- The extent of the problem
- Your child’s age, overall health and medical history
- The opinion of the surgeon and other doctors involved in your child’s care
- Expectations for the course of the problem.
Malrotation without volvulus is often repaired surgically with the Ladd’s procedure.
Malrotation of the intestines is not usually evident until the intestine becomes twisted (volvulus) or obstructed by Ladd’s bands and symptoms are present. A volvulus is considered a life-threatening problem, because the intestine can die when it is twisted and does not have adequate blood supply.
Children may be started on IV (intravenous) fluids to prevent dehydration and antibiotics to prevent infection. A tube called a nasogastric (or NG) tube may be guided from the nose, through the throat and esophagus, to the stomach to prevent gas buildup in the stomach.
A volvulus is usually surgically repaired as soon as possible. The intestine is untwisted and checked for damage. Ideally, the circulation to the intestine will be restored after it is unwound, and it will turn pink.
If the intestine is healthy, it is replaced in the abdomen. Since the appendix is located in a different area than usual, it would be difficult to diagnose appendicitis in the future. An appendectomy (surgical removal of the appendix) is also usually done.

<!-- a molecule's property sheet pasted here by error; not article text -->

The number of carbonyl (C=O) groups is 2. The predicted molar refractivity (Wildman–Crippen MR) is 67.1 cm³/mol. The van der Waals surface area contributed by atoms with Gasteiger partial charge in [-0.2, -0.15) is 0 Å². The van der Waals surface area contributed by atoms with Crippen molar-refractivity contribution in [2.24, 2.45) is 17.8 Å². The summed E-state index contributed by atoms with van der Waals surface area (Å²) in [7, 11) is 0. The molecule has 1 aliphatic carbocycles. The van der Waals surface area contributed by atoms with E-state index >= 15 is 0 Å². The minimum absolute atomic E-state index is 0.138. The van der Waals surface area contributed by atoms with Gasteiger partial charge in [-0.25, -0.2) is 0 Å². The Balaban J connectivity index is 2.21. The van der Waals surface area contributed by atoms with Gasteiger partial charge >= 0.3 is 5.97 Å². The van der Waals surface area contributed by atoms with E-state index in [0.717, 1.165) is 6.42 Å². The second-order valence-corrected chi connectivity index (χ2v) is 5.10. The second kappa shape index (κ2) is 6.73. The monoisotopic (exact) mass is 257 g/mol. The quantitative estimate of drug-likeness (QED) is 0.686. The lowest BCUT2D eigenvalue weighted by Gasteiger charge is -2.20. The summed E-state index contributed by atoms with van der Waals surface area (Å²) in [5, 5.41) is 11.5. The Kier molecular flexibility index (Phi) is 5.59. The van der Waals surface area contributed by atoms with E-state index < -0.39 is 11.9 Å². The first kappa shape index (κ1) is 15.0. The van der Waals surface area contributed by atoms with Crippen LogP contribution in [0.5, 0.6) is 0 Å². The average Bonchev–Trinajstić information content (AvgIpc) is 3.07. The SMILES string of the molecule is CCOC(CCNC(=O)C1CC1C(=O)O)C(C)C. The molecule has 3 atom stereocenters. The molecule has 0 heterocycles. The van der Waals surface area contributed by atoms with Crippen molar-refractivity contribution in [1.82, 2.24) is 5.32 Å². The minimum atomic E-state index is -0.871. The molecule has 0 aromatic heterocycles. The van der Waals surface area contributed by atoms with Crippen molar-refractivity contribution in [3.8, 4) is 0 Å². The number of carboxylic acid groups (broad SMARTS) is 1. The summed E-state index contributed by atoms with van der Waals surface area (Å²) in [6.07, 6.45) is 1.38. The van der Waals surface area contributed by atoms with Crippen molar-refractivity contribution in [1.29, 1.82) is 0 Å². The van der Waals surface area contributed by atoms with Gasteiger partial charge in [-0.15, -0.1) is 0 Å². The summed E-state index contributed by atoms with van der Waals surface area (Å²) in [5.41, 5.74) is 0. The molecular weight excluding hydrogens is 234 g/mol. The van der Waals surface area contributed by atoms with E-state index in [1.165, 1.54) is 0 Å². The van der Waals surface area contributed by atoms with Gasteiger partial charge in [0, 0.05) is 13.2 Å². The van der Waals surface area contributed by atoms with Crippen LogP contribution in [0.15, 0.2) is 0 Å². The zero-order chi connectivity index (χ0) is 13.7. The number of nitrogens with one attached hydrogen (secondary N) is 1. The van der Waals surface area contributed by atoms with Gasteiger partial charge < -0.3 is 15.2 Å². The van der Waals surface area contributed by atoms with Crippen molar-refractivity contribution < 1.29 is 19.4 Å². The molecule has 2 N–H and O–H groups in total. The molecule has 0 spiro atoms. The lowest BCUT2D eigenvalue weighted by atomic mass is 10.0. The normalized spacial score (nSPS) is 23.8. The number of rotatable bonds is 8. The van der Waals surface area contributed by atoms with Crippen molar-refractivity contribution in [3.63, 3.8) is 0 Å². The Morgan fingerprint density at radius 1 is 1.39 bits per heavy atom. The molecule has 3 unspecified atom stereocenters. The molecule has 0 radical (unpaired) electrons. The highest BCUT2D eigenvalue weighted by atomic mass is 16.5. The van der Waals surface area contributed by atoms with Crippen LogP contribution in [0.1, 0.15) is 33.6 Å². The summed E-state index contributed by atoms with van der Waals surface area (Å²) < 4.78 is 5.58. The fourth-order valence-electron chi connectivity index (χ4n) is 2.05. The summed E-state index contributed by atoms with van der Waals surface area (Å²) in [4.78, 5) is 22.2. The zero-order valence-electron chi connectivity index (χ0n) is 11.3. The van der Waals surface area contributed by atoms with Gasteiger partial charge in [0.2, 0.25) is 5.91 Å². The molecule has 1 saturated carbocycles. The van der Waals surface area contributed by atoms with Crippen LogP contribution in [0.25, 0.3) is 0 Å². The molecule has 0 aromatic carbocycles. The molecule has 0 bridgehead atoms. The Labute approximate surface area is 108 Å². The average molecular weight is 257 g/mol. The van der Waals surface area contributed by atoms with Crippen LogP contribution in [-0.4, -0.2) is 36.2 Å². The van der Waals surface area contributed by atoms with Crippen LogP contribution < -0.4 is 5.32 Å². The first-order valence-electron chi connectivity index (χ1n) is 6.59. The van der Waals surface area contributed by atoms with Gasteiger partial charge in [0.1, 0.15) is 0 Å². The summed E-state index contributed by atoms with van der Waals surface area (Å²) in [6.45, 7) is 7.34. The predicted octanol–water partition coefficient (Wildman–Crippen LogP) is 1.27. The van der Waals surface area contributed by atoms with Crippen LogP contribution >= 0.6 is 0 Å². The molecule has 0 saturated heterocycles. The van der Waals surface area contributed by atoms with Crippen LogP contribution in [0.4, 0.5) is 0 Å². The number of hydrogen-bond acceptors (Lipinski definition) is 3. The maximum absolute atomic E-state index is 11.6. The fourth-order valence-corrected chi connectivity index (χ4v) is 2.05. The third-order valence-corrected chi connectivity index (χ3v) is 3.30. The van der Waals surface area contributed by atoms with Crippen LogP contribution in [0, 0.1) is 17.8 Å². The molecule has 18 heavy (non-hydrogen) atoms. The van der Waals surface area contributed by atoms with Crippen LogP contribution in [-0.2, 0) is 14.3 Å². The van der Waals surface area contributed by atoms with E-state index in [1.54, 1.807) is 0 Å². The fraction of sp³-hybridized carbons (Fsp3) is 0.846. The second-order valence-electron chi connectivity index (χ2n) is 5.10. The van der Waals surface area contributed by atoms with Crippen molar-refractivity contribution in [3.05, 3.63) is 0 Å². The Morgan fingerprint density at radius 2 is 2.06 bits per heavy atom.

If the blood supply to the intestine is in question, the intestine may be untwisted and placed back into the abdomen. Another operation will be done in 24 to 48 hours to check the health of the intestine. If it appears the intestine has been damaged, the injured section may be removed.
If the injured section of intestine is large, a significant amount of intestine may be removed. In this case, the parts of the intestine that remain after the damaged section is removed cannot be attached to each other surgically. A colostomy may be done so that the digestive process can continue. With a colostomy, the two remaining healthy ends of intestine are brought through openings in the abdomen. Stool will pass through the opening (called a stoma) and then into a collection bag. The colostomy may be temporary or permanent, depending on the amount of intestine that needed to be removed.
What is the long-term outlook for a child with malrotation or a child with malrotation and volvulus?
The majority of children with malrotation and symptoms that required surgery do not have long-term problems. They do tend be at higher risk for symptoms of gastroesophageal reflux.
The majority of children with malrotation who experienced a volvulus do not have long-term problems if the volvulus was repaired promptly and there was no intestinal damage.
Children with intestinal injury who had a damaged part removed may have long-term problems. When a large portion of the intestine is removed, the digestive process can be affected because nutrients and fluids are absorbed from food in the small intestine. Removing a large segment of the intestine can prevent a child from getting enough nutrients and fluids.